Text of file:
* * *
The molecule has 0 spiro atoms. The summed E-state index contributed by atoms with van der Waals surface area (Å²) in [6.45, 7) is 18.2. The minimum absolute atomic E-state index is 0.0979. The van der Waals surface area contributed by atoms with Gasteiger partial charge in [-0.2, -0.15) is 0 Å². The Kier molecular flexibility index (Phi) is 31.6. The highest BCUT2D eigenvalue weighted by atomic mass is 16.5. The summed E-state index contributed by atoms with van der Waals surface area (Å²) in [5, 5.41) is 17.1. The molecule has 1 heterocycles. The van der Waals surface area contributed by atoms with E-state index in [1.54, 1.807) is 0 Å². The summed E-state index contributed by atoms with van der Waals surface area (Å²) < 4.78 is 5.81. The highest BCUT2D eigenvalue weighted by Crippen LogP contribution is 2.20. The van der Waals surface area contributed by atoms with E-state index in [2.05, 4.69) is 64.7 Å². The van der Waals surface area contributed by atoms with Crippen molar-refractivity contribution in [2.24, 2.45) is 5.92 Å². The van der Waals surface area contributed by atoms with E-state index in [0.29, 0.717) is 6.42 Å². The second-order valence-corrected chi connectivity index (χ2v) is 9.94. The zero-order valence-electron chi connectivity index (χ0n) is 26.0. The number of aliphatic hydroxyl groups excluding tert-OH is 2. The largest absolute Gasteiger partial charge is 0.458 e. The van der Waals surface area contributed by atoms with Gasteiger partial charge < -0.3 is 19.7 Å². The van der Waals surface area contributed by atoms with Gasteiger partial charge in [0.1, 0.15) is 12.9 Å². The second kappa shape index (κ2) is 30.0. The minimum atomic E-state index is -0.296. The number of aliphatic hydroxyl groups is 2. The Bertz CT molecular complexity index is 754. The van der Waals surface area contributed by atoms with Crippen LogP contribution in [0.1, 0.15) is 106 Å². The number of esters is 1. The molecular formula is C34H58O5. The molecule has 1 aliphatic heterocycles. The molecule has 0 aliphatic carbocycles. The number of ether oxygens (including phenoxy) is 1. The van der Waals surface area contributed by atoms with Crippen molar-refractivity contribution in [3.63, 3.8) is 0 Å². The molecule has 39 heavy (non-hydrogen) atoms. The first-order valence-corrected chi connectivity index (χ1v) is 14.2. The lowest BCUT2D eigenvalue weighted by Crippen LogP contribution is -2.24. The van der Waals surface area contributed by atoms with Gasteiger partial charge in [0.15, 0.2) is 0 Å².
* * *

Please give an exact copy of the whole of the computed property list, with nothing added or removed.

The molecule has 0 spiro atoms. The summed E-state index contributed by atoms with van der Waals surface area (Å²) in [6.45, 7) is 18.2. The minimum absolute atomic E-state index is 0.0979. The van der Waals surface area contributed by atoms with Gasteiger partial charge in [-0.2, -0.15) is 0 Å². The Kier molecular flexibility index (Phi) is 31.6. The highest BCUT2D eigenvalue weighted by atomic mass is 16.5. The summed E-state index contributed by atoms with van der Waals surface area (Å²) in [5, 5.41) is 17.1. The molecule has 1 heterocycles. The van der Waals surface area contributed by atoms with E-state index in [1.54, 1.807) is 0 Å². The summed E-state index contributed by atoms with van der Waals surface area (Å²) < 4.78 is 5.81. The highest BCUT2D eigenvalue weighted by Crippen LogP contribution is 2.20. The van der Waals surface area contributed by atoms with E-state index in [2.05, 4.69) is 64.7 Å². The van der Waals surface area contributed by atoms with Crippen molar-refractivity contribution in [2.24, 2.45) is 5.92 Å². The van der Waals surface area contributed by atoms with E-state index in [0.29, 0.717) is 6.42 Å². The second-order valence-corrected chi connectivity index (χ2v) is 9.94. The zero-order valence-electron chi connectivity index (χ0n) is 26.0. The number of aliphatic hydroxyl groups excluding tert-OH is 2. The largest absolute Gasteiger partial charge is 0.458 e. The van der Waals surface area contributed by atoms with Gasteiger partial charge < -0.3 is 19.7 Å². The van der Waals surface area contributed by atoms with Gasteiger partial charge in [0.1, 0.15) is 12.9 Å². The second kappa shape index (κ2) is 30.0. The minimum atomic E-state index is -0.296. The number of aliphatic hydroxyl groups is 2. The Bertz CT molecular complexity index is 754. The van der Waals surface area contributed by atoms with Crippen LogP contribution in [0.1, 0.15) is 106 Å². The number of esters is 1. The molecular formula is C34H58O5. The molecule has 1 aliphatic heterocycles. The molecule has 0 aliphatic carbocycles. The number of ether oxygens (including phenoxy) is 1. The van der Waals surface area contributed by atoms with Crippen molar-refractivity contribution in [3.63, 3.8) is 0 Å². The molecule has 39 heavy (non-hydrogen) atoms. The first-order valence-corrected chi connectivity index (χ1v) is 14.2. The lowest BCUT2D eigenvalue weighted by Crippen LogP contribution is -2.24. The van der Waals surface area contributed by atoms with Gasteiger partial charge in [0.15, 0.2) is 0 Å².